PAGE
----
olFolderContacts

10

The Contacts folder.

olFolderDeletedItems

3

The Deleted Items folder.

olFolderDrafts

16

The Drafts folder.

olFolderInbox

6

The Inbox folder.

olFolderJournal

11

The Journal folder.

olFolderJunk

23

The Junk E-Mail folder.

olFolderLocalFailures

21

The Local Failures folder (subfolder of Sync Issues folder). Only available for an Exchange account.

olFolderManagedEmail

29

The top-level folder in the Managed Folders group. For more information on Managed Folders, see Help in Microsoft Office Outlook. Only available for an Exchange account.

olFolderNotes

12

The Notes folder.

olFolderOutbox

4

The Outbox folder.

olFolderSentMail

5

The Sent Mail folder.

olFolderServerFailures

22

The Server Failures folder (subfolder of Sync Issues folder). Only available for an Exchange account.

olFolderSyncIssues

20

The Sync Issues folder. Only available for an Exchange account.

olFolderTasks

13

The Tasks folder.

olFolderToDo

28

The To Do folder.

olPublicFoldersAllPublicFolders

18

The All Public Folders folder in the Exchange Public Folders store. Only available for an Exchange account.

olFolderRssFeeds

25

The RSS Feeds folder.

Want to see what the body of the message looks like?
 
Write-Host $item.body
 
How about the subject?
 
Write-Host $item.Subject
 
All together now;
 
#

$info = New-Object -ComObject Outlook.Application
$objNamespace = $info.GetNamespace('MAPI')
$objFolder = $objNamespace.GetDefaultFolder(6).Folders.Item('HPSIMNotify')
$colItems = $objFolder.Items
foreach ($item in $colItems) {
 Write-Host 'date/time sent: '$item.SentOn
 Write-Host 'Subject: ' $item.Subject
 Write-Host 'Body Text: '$item.body
}

#
 
 

Sending mail with PowerShell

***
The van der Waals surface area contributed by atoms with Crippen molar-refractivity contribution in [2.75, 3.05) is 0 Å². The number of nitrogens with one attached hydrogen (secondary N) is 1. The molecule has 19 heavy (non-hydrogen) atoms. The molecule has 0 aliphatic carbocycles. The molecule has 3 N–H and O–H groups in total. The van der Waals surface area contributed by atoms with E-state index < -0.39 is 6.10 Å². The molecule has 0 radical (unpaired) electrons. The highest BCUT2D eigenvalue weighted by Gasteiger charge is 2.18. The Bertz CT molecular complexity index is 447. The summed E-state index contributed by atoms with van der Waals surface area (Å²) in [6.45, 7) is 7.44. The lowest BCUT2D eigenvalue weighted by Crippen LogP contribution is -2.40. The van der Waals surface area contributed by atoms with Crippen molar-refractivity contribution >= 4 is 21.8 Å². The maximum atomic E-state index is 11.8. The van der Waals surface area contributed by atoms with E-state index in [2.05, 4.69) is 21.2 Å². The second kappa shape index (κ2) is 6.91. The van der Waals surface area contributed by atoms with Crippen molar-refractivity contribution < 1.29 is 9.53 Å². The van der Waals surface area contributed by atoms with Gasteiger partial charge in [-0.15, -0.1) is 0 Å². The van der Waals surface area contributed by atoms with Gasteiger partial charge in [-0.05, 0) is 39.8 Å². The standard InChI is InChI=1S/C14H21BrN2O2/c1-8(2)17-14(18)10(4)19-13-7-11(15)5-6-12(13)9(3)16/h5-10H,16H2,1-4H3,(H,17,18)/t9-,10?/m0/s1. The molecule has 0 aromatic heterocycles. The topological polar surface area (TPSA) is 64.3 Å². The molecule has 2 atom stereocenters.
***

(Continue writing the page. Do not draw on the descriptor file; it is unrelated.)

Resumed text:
The process to send mail is pretty simple.
It’s the attachment process that gets a little complicated.
 
I found this at http://blogs.inetium.com/blogs/mhodnick/archive/2006/11/29/powershell…

Which answered the question, How do I attach a file?

[System.Net.Mail.Attachment] $attachment = new-object
System.Net.Mail.Attachment $file

It is necessary to cast the $attachment variable to type
System.Net.Mail.Attachment, since new-object (in this instance)
returns a REFERENCE to an object of that type, not an ACTUAL OBJECT of
the type. But $msg.Attachments.Add($attachment) requires an actual
object. Hence the need for the cast.

So, here is my working code, enjoy!
 
#<————– Begin —————————————–>
$file = "r:dailylog.txt" <—-the file you want to attach
$sender = "joe@work.com"
$recipient = "susie@work.com"
$server = "mail.smtp.com"
$subject = "Sending a File " + [System.DateTime]::Now
$body = "I’m sending a file!"
$msg = New-Object System.Net.Mail.MailMessage $sender, $recipient, $subject, $body
$attachment = New-Object System.Net.Mail.Attachment $file
$msg.Attachments.Add($attachment)
$client = new-object System.Net.Mail.SmtpClient $server
$client.Credentials = [System.Net.CredentialCache]::DefaultNetworkCredentials
$client.Send($msg)
 $attachment.Dispose()
#<——————–End—————————————–>

from Shay Levy
Windows PowerShell MVP
http://blogs.microsoft.co.il/blogs/ScriptFanatic
PowerShell Toolbar: http://tinyurl.com/PSToolbar

To add 2 recipients
$msg.To.Add("te@domain.com")
$msg.To.Add(te@domain.com)
In the same way add cc and bcc:
$msg.cc.Add(…)
$msg.bcc.Add(…)

To compare and contrast here is basicaly the same thing in vbScript;
 
‘<————Begin———————————————–>
 
adminmail = "somebody@somewhere.com"

 smtp = "mail_server name or IP"
 Set mailing = CreateObject("CDO.Message")
 Set wshNet = CreateObject("WScript.Network")
 
 mailing.From = ("fromSomeone@somewhere.com")
 mailing.To = adminmail
 mailing.Configuration.Fields.Item ("http://schemas.microsoft.com/cdo/configuration/sendusing") = 2
 mailing.Configuration.Fields.Item ("http://schemas.microsoft.com/cdo/configuration/smtpserver") = smtp
 mailing.Configuration.Fields.Item ("http://schemas.microsoft.com/cdo/configuration/smtpserverport") = 25
 mailing.Subject = header & "Data Transfer Success logs"
 sFullProductionMessage = "See attached file…"  & vbcrlf
 mailing.TextBody = sFullProductionMessage
 mailing.Configuration.Fields.Update
 mailing.AddAttachment "R:dailylog.txt"
 mailing.Send
 On Error Goto 0
 
‘<—————————- END ———————————–>
 
What if you wanted the Attachment to be the body text?
 
Dim fso, f
Set fso = CreateObject("Scripting.FileSystemObject")
‘Open the file for reading
Set f = fso.OpenTextFile("C:SendLogsdailylog.txt", ForReading)
‘The ReadAll method reads the entire file into the variable BodyText
BodyText = f.ReadAll
‘Close the file
f.Close
Set f = Nothing
Set fso = Nothing
 
And in your message function or sub or whatever;
 
 mailing.TextBody = BodyText
 
How about CC?
 
 
 If you want to send an SMS (text) msg to a phone, just use the phone number and the appropriate SMTP gateways.